US20060157248A1 (en) * 2003-11-14 2006-07-20 Hoefer Ann M Well treatment with dissolvable polymer
US7122690B1 (en) 2006-02-14 2006-10-17 E. I. Du Pont De Nemours And Company Process to prepare metal complex of N,N-bis(2-hydroxyethyl)glycine
US20060278389A1 (en) * 2005-06-10 2006-12-14 Joseph Ayoub Fluid loss additive for enhanced fracture clean-up
US20070062703A1 (en) * 2005-09-16 2007-03-22 Halliburton Energy Services, Inc. Polymer mixtures for crosslinked fluids
US20070062702A1 (en) * 2005-09-16 2007-03-22 Halliburton Energy Services, Inc. Polymer mixtures for crosslinked fluids
US20080060812A1 (en) * 2004-05-13 2008-03-13 Baker Hughes Incorporated Fluid Loss Control Agents for Viscoelastic Surfactant Fluids
US20080161209A1 (en) * 2006-09-29 2008-07-03 Baker Hughes Incorporated Fluid Loss Control in Viscoelastic Surfactant Fracturing Fluids Using Water Soluble Polymers
WO2009016386A1 (en) * 2007-07-31 2009-02-05 Halliburton Energy Services, Inc. Methods and systems for evaluating and treating previously-fractured subterranean formations
US20090075845A1 (en) * 2005-01-11 2009-03-19 Schlumberger Technology Corporation Degradable Polymers for Wellbore Fluids and Processes
US20090105097A1 (en) * 2007-10-22 2009-04-23 Carlos Abad Degradable Friction Reducer
WO2009136154A1 (en) * 2008-05-07 2009-11-12 Halliburton Energy Services, Inc. Methods of using a higher-quality water with an unhydrated hydratable additive allowing the use of a lower-quality water as some of the water in the forming and delivering of a treatment fluid into a wellbore
US7958937B1 (en) * 2007-07-23 2011-06-14 Well Enhancement & Recovery Systems, Llc Process for hydrofracturing an underground aquifer from a water well borehole for increasing water flow production from Denver Basin aquifers
WO2011075653A1 (en) * 2009-12-17 2011-06-23 Dick Crill Fracture fluid compositions comprising a mixture of mono and divalent cations and their methods of use in hydraulic fracturing of subterranean formations
WO2015102628A1 (en) * 2014-01-02 2015-07-09 Halliburton Energy Services, Inc. Generating and enhancing microfracture conductivity
US9157022B2 (en) 2006-09-29 2015-10-13 Baker Hughes Incorporated Fluid loss control in viscoelastic surfactant fracturing fluids using water soluble polymers

Citations (11)

* Cited by examiner, † Cited by third party
Publication number Priority date Publication date Assignee Title
US4078609A (en) * 1977-03-28 1978-03-14 The Dow Chemical Company Method of fracturing a subterranean formation
US4534870A (en) * 1982-06-28 1985-08-13 The Western Company Of North America Crosslinker composition for high temperature hydraulic fracturing fluids
US4657080A (en) * 1986-02-19 1987-04-14 Dowell Schlumberger Incorporated Method of fracturing a subterranean formation using delayed crosslinker compositions containing organic titanium complexes
US4657081A (en) * 1986-02-19 1987-04-14 Dowell Schlumberger Incorporated Hydraulic fracturing method using delayed crosslinker composition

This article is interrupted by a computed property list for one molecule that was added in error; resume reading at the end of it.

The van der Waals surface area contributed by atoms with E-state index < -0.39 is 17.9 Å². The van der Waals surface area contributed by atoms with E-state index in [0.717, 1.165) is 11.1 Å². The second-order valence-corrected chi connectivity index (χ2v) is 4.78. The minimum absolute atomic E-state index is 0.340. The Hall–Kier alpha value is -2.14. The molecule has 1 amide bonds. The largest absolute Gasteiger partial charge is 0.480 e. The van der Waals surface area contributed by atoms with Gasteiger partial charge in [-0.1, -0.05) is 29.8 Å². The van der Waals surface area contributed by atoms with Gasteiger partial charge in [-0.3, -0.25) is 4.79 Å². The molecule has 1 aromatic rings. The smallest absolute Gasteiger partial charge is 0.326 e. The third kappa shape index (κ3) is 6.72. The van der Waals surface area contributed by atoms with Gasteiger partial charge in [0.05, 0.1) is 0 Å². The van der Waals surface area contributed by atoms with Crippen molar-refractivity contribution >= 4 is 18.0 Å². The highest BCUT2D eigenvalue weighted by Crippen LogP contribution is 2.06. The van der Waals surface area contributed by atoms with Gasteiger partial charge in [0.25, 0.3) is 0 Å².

US4665982A (en) * 1986-06-26 1987-05-19 Brown Billy R Formation fracturing technique using liquid proppant carrier followed by foam
US4686052A (en) * 1985-07-08 1987-08-11 Dowell Schlumberger Incorporated Stabilized fracture fluid and crosslinker therefor
US4749040A (en) * 1986-02-19 1988-06-07 Dowell Schlumberger Incorporated Method of fracturing a subterranean formation using delayed crosslinker compositions containing organic titanium complexes
US4749041A (en) * 1986-02-19 1988-06-07 Dowell Schlumberger Incorporated Hydraulic fracturing method using delayed crosslinker composition
US4770796A (en) * 1987-01-12 1988-09-13 Petrolite Corporation Encapsulated breaker for cross-linked acid gel, fracture acidizing fluid containing same and method of use thereof
US4797216A (en) * 1986-02-19 1989-01-10 Dowell Schlumberger Incorporated Delayed crosslinker composition
US4861500A (en) * 1986-02-19 1989-08-29 Dowell Schlumberger Incorporated Delayed crosslinker composition containing organic titanium complexes and hydroxycarboxylic acids

Patent Citations (11)

* Cited by examiner, † Cited by third party
Publication number Priority date Publication date Assignee Title
US4078609A (en) * 1977-03-28 1978-03-14 The Dow Chemical Company Method of fracturing a subterranean formation
US4534870A (en) * 1982-06-28 1985-08-13 The Western Company Of North America Crosslinker composition for high temperature hydraulic fracturing fluids
US4686052A (en) * 1985-07-08 1987-08-11 Dowell Schlumberger Incorporated Stabilized fracture fluid and crosslinker therefor
US4657080A (en) * 1986-02-19 1987-04-14 Dowell Schlumberger Incorporated Method of fracturing a subterranean formation using delayed crosslinker compositions containing organic titanium complexes
US4657081A (en) * 1986-02-19 1987-04-14 Dowell Schlumberger Incorporated Hydraulic fracturing method using delayed crosslinker composition